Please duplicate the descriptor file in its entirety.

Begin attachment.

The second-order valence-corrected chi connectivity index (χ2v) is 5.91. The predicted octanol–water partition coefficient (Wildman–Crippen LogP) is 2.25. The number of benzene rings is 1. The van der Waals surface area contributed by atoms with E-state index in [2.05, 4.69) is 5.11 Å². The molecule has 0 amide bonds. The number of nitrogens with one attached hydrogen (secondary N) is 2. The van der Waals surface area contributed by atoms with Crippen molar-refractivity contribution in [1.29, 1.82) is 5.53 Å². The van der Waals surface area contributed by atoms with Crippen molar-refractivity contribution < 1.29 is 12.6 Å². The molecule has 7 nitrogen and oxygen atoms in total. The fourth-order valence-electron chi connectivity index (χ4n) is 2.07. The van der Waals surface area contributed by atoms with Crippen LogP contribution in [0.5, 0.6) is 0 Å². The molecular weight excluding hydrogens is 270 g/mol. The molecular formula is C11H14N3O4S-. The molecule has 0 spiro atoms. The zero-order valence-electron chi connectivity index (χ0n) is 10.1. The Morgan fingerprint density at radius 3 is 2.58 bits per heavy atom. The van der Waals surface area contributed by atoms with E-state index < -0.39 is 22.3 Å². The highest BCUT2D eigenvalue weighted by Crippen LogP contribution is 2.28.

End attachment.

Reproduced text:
The second-order valence-corrected chi connectivity index (χ2v) is 5.91. The predicted octanol–water partition coefficient (Wildman–Crippen LogP) is 2.25. The number of benzene rings is 1. The van der Waals surface area contributed by atoms with E-state index in [2.05, 4.69) is 5.11 Å². The molecule has 0 amide bonds. The number of nitrogens with one attached hydrogen (secondary N) is 2. The van der Waals surface area contributed by atoms with Crippen molar-refractivity contribution in [1.29, 1.82) is 5.53 Å². The van der Waals surface area contributed by atoms with Crippen molar-refractivity contribution < 1.29 is 12.6 Å². The molecule has 7 nitrogen and oxygen atoms in total. The fourth-order valence-electron chi connectivity index (χ4n) is 2.07. The van der Waals surface area contributed by atoms with Crippen LogP contribution in [0.5, 0.6) is 0 Å². The molecular weight excluding hydrogens is 270 g/mol. The molecular formula is C11H14N3O4S-. The molecule has 0 spiro atoms. The zero-order valence-electron chi connectivity index (χ0n) is 10.1. The Morgan fingerprint density at radius 3 is 2.58 bits per heavy atom. The van der Waals surface area contributed by atoms with E-state index < -0.39 is 22.3 Å². The highest BCUT2D eigenvalue weighted by Crippen LogP contribution is 2.28.